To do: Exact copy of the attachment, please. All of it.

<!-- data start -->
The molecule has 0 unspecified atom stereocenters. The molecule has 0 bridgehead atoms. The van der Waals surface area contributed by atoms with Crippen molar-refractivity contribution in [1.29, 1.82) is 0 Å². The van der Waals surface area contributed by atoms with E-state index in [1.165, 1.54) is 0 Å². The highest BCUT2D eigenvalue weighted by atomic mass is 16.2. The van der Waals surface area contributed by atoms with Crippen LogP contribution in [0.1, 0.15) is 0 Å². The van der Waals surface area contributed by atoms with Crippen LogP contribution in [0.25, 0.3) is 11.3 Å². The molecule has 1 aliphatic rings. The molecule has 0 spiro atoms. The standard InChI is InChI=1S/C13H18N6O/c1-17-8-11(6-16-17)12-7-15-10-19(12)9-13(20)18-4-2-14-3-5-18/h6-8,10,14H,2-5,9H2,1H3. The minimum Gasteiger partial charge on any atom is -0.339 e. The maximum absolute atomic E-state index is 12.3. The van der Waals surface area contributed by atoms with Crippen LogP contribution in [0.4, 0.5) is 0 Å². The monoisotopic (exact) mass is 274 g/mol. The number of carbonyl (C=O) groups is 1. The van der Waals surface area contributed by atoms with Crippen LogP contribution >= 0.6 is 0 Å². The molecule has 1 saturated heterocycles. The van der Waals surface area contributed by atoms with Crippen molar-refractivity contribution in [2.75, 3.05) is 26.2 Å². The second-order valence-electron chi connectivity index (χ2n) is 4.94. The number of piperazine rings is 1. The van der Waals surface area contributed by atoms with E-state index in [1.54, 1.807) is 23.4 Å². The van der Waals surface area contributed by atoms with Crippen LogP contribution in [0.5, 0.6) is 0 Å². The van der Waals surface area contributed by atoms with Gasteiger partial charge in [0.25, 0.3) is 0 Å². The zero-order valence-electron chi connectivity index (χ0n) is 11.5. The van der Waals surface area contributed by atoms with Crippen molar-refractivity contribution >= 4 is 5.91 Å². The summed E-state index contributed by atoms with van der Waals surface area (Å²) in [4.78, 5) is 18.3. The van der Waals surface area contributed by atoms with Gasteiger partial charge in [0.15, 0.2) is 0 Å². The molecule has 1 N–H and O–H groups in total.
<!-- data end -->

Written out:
The molecule has 0 unspecified atom stereocenters. The molecule has 0 bridgehead atoms. The van der Waals surface area contributed by atoms with Crippen molar-refractivity contribution in [1.29, 1.82) is 0 Å². The van der Waals surface area contributed by atoms with E-state index in [1.165, 1.54) is 0 Å². The highest BCUT2D eigenvalue weighted by atomic mass is 16.2. The van der Waals surface area contributed by atoms with Crippen LogP contribution in [0.1, 0.15) is 0 Å². The van der Waals surface area contributed by atoms with Crippen LogP contribution in [0.25, 0.3) is 11.3 Å². The molecule has 1 aliphatic rings. The molecule has 0 spiro atoms. The standard InChI is InChI=1S/C13H18N6O/c1-17-8-11(6-16-17)12-7-15-10-19(12)9-13(20)18-4-2-14-3-5-18/h6-8,10,14H,2-5,9H2,1H3. The minimum Gasteiger partial charge on any atom is -0.339 e. The maximum absolute atomic E-state index is 12.3. The van der Waals surface area contributed by atoms with Crippen LogP contribution in [0.4, 0.5) is 0 Å². The monoisotopic (exact) mass is 274 g/mol. The number of carbonyl (C=O) groups is 1. The van der Waals surface area contributed by atoms with Crippen LogP contribution >= 0.6 is 0 Å². The molecule has 1 saturated heterocycles. The van der Waals surface area contributed by atoms with Crippen molar-refractivity contribution in [2.75, 3.05) is 26.2 Å². The second-order valence-electron chi connectivity index (χ2n) is 4.94. The number of piperazine rings is 1. The van der Waals surface area contributed by atoms with E-state index in [1.54, 1.807) is 23.4 Å². The van der Waals surface area contributed by atoms with Crippen LogP contribution in [0.5, 0.6) is 0 Å². The van der Waals surface area contributed by atoms with Gasteiger partial charge in [0.25, 0.3) is 0 Å². The zero-order valence-electron chi connectivity index (χ0n) is 11.5. The van der Waals surface area contributed by atoms with Crippen molar-refractivity contribution >= 4 is 5.91 Å². The summed E-state index contributed by atoms with van der Waals surface area (Å²) in [4.78, 5) is 18.3. The van der Waals surface area contributed by atoms with Gasteiger partial charge in [0.15, 0.2) is 0 Å². The molecule has 1 N–H and O–H groups in total.